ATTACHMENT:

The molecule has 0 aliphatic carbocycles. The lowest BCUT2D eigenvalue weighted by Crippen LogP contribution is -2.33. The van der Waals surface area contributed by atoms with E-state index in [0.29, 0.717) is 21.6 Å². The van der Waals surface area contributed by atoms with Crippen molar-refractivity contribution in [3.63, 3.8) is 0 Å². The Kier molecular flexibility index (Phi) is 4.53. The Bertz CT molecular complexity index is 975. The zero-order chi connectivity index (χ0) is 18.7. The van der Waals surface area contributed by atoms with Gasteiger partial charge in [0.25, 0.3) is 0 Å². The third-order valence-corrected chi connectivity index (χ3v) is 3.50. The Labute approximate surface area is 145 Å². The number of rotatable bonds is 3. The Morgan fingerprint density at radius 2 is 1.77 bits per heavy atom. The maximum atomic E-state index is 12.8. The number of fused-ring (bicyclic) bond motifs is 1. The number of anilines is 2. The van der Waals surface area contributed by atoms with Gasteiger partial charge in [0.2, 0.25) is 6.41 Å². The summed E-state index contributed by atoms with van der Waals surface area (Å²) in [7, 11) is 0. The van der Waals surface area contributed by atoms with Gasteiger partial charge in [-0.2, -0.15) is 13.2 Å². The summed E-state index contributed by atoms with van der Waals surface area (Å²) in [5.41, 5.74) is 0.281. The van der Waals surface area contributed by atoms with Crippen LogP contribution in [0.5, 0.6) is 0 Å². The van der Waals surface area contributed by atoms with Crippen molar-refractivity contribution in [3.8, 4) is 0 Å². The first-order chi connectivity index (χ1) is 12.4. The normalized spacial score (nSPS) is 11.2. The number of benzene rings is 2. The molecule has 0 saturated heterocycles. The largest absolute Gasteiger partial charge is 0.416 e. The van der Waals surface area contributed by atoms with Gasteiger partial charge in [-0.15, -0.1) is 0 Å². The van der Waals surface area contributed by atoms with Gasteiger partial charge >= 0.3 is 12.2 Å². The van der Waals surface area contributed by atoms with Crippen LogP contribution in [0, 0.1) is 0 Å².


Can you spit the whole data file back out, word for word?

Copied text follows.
The molecule has 0 aliphatic carbocycles. The lowest BCUT2D eigenvalue weighted by Crippen LogP contribution is -2.33. The van der Waals surface area contributed by atoms with E-state index in [0.29, 0.717) is 21.6 Å². The van der Waals surface area contributed by atoms with Crippen molar-refractivity contribution in [3.63, 3.8) is 0 Å². The Kier molecular flexibility index (Phi) is 4.53. The Bertz CT molecular complexity index is 975. The zero-order chi connectivity index (χ0) is 18.7. The van der Waals surface area contributed by atoms with Gasteiger partial charge in [0.25, 0.3) is 0 Å². The third-order valence-corrected chi connectivity index (χ3v) is 3.50. The Labute approximate surface area is 145 Å². The number of rotatable bonds is 3. The Morgan fingerprint density at radius 2 is 1.77 bits per heavy atom. The maximum atomic E-state index is 12.8. The number of fused-ring (bicyclic) bond motifs is 1. The number of anilines is 2. The van der Waals surface area contributed by atoms with Gasteiger partial charge in [0.2, 0.25) is 6.41 Å². The summed E-state index contributed by atoms with van der Waals surface area (Å²) in [7, 11) is 0. The van der Waals surface area contributed by atoms with Gasteiger partial charge in [-0.2, -0.15) is 13.2 Å². The summed E-state index contributed by atoms with van der Waals surface area (Å²) in [5.41, 5.74) is 0.281. The van der Waals surface area contributed by atoms with Crippen LogP contribution in [0.5, 0.6) is 0 Å². The van der Waals surface area contributed by atoms with Crippen molar-refractivity contribution in [3.8, 4) is 0 Å². The first-order chi connectivity index (χ1) is 12.4. The normalized spacial score (nSPS) is 11.2. The number of benzene rings is 2. The molecule has 0 saturated heterocycles. The largest absolute Gasteiger partial charge is 0.416 e. The van der Waals surface area contributed by atoms with Gasteiger partial charge in [-0.15, -0.1) is 0 Å². The van der Waals surface area contributed by atoms with Gasteiger partial charge >= 0.3 is 12.2 Å². The van der Waals surface area contributed by atoms with Crippen LogP contribution in [0, 0.1) is 0 Å².